If you’d like to learn how to create a kick-ass comic book or graphic novel, you should sign up for my upcoming class at The Writers Store. In it, I’ll teach you everything you need to know to get started. Click here for more information.

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Write a Graphic Novel Hollywood Will Buy

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2 thoughts on “Guerrilla Screenwriting: Comic Book Movies Are Still Red Hot

  1. IllustratedGreenArrowIllustratedGreenArrow

    How many hours do you reckon it takes to pencil, ink and color a page of Margaret Loo’s X-Men stuff, or Boom Studios stuff, Martin? Plus the $$ for the raw materials, like Bristol Board, which is now over $20 per sheet of 15 pages?

    What kind of CONTRACTS dealing with compensation do you suggest being OUTLINED IN THE FIRST CONVERSATION, since realistically, you have left that out of your seminar discussion. The prices you have suggested for “deviant-art.net” dweebs have jack-crap to do with real pages that make real progress.

    1. Martin ShapiroMartin Shapiro Post author

      Each artist works at their own pace, which can vary tremendously from person to person. I’m not a comic book artist so I don’t know how many hours the people I’ve hired spent on each step of the process on each page. It doesn’t matter from my perspective because I’m not paying by the hour. I pay a flat rate per page and give them a deadline that’s reasonable to deliver the finished 22 pages. The penciling is the most time consuming stage in the process, inking requires a little less time, and coloring is fairly quick. I’ve spoken to colorists who have cranked out 4 or 5 pages per day when under a tight Marvel or DC deadline for a monthly comic book, especially when the penciller/inker delivered the pages much later than expected.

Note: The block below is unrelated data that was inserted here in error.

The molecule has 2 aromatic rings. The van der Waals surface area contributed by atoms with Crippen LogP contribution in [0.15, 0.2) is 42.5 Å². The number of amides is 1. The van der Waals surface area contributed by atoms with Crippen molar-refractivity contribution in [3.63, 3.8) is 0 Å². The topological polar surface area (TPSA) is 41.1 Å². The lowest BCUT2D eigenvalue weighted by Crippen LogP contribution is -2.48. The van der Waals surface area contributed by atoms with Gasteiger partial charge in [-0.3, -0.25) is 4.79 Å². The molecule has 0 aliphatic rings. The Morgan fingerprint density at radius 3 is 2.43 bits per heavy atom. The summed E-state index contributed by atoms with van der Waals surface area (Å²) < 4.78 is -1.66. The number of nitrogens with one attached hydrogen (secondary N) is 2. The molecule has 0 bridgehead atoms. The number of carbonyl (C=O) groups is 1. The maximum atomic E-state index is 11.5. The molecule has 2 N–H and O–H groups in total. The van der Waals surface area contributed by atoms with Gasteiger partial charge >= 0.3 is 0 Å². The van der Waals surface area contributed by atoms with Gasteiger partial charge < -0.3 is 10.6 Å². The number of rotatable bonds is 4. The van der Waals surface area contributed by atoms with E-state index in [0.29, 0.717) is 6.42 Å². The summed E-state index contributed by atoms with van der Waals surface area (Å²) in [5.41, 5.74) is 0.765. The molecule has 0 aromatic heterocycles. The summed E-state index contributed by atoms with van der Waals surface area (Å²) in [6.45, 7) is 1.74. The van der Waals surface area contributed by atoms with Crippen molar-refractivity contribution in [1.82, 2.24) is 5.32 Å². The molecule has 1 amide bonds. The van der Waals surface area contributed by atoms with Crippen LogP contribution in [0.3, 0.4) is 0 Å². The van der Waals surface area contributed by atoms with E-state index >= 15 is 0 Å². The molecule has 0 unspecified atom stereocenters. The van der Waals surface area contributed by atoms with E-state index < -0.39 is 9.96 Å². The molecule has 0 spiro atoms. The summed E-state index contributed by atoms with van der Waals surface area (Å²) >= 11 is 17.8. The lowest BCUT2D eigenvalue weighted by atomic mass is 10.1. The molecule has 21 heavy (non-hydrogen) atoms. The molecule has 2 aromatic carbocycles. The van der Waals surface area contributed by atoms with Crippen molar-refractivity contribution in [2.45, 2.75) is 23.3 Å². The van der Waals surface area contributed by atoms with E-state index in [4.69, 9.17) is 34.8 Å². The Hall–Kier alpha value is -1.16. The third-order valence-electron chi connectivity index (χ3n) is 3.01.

Regarding the art boards, for most indie books the artist pays for the art boards he uses, not the employer, so you normally don’t have to worry about that. On all the books I’ve done, I’ve never paid for the art boards, except for the very first book I did (and that was only because I didn’t know any better). Marvel, DC, and Dark Horse used to provide logo-stamped art boards to all their artists, but I don’t know if they do that anymore in all cases. Some young artists now work completely digitally – no paper.

      Did you attend my Writing a Graphic Novel seminar? In that class I give out sample contracts to any students who request them. From your tone, it sounds like you’re running into some problems hiring a good professional artist for your book. I don’t know why you say the artists who post on Deviant Art are “dweebs” or why you say their pages are not “real”. Like with all websites freely open to the public, there are going to be many untalented people posting their portfolio work along with the limited number of talented professionals. It’s your job to find the needle in the haystack that hasn’t already been snapped up by the big publishers. It’s not easy to find a “good” artist who is available when you need them. I never implied that it was. The reason I suggest Deviant Art as a source is because I have found good artists there that I ended hiring in the past, especially painters who do cover art.

      For more insight into the artist hiring process, I suggest you read the following article I wrote for the Graphic Novel Creator blog: http://www.graphicnovelcreator.com/blog/comic-book-art/deadlines-and-flaky-artists